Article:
It doesn't help that dyslexia (like ME) appears to be suffered disproportionately by middle class people.
In my 22 years teaching, I only ever came across dyslexia in middle class students who had demanding parents.
I think the main problem in dyslexia discourse, expecially in the UK, is the extreme focus on taxonomy to the detriment of generalised understanding. What I mean is this: British researchers and educationalists seem tied to the notion that there will be only a few, distinct types of dyslexia. They seem frustrated by the fact that these patterns are not emerging clearly enough and this frustration, perhaps, is why some people are proposing that the entire concept be given up as a bad job. Part of this is possibly to do with the term dyslexia itself (originally it was one of a series of related conditions such as dysgraphia and discalcula, but the word has become a more generalised catch-all). Dyslexia implies problems with reading and, as a result, UK dsylexia discourse focusses very much on reading and language problems specifically.
But there is an alternate model, a much more successful model, whichseems to be in wide use in Canada. This defines dyslexia (the localterm is 'learning disability') 'specific, narrow, congnitive deficits'.
An explanation: if you give most people a battery of psychometrictests, they'll usually score pretty much the same in any givencognative skill. Some people will be good at test A and not so good attest C, but the difference won't be all that significant in comparisonto the differences between people. People who are smart tend to besmart accross the board, people who are dumb tend to score low in everytask. However, there is a subset of the population, the dyslexics, whoscore much lower in certain, specific, tasks than they do in most ofthe tests you give them. So a dyslexic might be in and around the 70thpercentile for most of their scores but on one or two tasks they arearound the 10th.
What are the advantages of this model?
1) it is rigerously defined and undeniably present in the population. Using such a test, dyslexics are relatively easy to spot and relativelyeasy to distinguish from people who are developmentally disabled. Furthermore, this cuts out many of the problems with over-diagnosisnoted in this thread.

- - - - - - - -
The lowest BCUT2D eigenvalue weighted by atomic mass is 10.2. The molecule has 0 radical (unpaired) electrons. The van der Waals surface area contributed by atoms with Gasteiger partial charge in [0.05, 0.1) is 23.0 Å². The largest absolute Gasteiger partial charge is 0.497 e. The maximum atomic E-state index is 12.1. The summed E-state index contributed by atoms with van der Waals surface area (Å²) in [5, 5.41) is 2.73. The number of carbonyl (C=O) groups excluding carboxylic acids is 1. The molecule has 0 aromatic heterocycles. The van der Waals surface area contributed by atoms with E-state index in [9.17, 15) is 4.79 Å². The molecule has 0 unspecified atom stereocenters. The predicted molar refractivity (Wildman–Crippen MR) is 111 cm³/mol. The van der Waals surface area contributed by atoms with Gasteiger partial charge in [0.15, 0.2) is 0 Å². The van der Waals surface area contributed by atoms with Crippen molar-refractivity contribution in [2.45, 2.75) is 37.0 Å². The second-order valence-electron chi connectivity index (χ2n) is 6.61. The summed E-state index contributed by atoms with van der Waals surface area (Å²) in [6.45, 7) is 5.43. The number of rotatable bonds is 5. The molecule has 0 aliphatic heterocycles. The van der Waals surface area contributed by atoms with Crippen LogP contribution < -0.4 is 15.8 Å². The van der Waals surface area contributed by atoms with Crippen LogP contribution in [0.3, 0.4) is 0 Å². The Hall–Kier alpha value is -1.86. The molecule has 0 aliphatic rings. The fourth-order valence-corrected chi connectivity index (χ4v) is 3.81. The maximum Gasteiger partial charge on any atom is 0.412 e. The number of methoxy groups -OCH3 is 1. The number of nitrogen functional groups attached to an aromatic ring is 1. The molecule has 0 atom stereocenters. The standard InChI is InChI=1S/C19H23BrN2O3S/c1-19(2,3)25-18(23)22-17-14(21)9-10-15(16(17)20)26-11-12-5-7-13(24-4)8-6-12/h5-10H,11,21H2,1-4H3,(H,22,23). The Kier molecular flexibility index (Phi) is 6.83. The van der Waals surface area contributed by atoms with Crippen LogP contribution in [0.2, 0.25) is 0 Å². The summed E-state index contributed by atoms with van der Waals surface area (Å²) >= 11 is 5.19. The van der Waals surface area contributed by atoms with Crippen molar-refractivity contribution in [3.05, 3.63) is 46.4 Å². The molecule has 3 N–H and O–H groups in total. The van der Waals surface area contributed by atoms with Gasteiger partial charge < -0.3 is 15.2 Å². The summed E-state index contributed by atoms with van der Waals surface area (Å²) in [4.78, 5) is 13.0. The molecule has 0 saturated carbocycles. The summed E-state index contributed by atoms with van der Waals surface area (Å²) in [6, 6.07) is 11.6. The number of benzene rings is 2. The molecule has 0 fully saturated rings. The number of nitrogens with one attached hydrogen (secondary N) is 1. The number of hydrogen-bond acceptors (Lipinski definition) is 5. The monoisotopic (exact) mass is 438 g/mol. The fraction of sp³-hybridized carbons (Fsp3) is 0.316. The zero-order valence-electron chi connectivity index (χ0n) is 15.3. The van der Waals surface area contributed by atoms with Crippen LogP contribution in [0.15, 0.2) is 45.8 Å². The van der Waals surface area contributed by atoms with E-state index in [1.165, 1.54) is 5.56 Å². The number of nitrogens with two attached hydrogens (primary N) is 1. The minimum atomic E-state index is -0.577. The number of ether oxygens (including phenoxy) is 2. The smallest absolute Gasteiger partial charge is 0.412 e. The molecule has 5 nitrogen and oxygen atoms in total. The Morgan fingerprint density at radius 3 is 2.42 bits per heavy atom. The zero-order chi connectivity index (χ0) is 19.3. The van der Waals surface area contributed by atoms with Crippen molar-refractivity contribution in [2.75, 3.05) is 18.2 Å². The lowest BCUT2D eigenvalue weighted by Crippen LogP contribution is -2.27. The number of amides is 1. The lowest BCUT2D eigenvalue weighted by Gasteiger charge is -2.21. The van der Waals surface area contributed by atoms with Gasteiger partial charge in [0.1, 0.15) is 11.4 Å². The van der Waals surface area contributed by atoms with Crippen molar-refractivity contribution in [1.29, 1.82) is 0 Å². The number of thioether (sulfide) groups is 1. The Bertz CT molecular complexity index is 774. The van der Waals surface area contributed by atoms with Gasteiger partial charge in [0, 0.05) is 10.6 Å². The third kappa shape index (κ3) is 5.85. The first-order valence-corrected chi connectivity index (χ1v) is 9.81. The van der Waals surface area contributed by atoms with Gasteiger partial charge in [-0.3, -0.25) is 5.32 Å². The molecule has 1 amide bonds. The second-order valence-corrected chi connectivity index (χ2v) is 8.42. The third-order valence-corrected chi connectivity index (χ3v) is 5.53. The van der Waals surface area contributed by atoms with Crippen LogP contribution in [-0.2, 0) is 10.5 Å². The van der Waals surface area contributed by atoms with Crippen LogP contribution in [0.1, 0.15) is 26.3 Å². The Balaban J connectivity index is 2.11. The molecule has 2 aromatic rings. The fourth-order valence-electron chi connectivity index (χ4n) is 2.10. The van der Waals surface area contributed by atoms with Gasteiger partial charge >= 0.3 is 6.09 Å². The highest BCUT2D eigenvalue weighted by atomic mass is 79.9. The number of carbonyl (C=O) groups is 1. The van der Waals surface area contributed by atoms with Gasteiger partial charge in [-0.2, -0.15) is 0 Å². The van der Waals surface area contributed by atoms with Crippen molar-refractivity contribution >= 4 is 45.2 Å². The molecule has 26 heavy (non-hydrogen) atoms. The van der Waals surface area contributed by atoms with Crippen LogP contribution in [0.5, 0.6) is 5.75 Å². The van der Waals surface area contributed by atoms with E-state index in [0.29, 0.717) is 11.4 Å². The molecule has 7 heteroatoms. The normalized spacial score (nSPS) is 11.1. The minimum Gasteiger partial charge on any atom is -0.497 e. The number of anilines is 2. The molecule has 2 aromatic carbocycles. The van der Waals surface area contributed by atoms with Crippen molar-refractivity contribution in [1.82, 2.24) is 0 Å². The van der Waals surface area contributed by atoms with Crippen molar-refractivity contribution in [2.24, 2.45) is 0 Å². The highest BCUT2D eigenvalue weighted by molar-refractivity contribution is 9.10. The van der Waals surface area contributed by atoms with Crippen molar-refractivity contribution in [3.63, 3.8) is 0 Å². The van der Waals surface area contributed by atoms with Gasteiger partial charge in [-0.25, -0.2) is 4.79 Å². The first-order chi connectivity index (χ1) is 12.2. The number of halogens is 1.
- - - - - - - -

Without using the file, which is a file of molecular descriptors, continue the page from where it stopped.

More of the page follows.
2) it is data driven. Rather than coming up with this theory thatthere's something called a 'functional-proces dyslexic' and going outand trying to find people who fit your hokey model and gettingfrustrated when it doesn't appear, you can actually measure people'scognative abilty and try and spot patterns in the real world as theyreally exist. This is the right way round to do the taxonomy.
3) it gets rid of the language bias. Using this model, we readily observe that people who have trouble with language specific tasks are actually a subset of a much wider group who have trouble with tasks of all different kinds. There may be interventions that help both people who have trouble spelling and people who have trouble solving mazes or recognising sequences.
4) it recognises the real-world implications of dissability. Somebodywho is good at everything but only average at certain specific tasks isalso dyslexic and is probably being held back by that dyslexia relative to what they could acheive and contribute to society, even if theyaren't actually severely functionaly disabled in any area. Dyslexia interventions may help these people too.
5) it seems to have positive social implications. In my experience, dyslexia interventions are much better developed in Canada than in theUK. Because the debate is about what interventions work best, rather than what the diagnosis process should be looking for, intelectual energy has been freed up for helping people.
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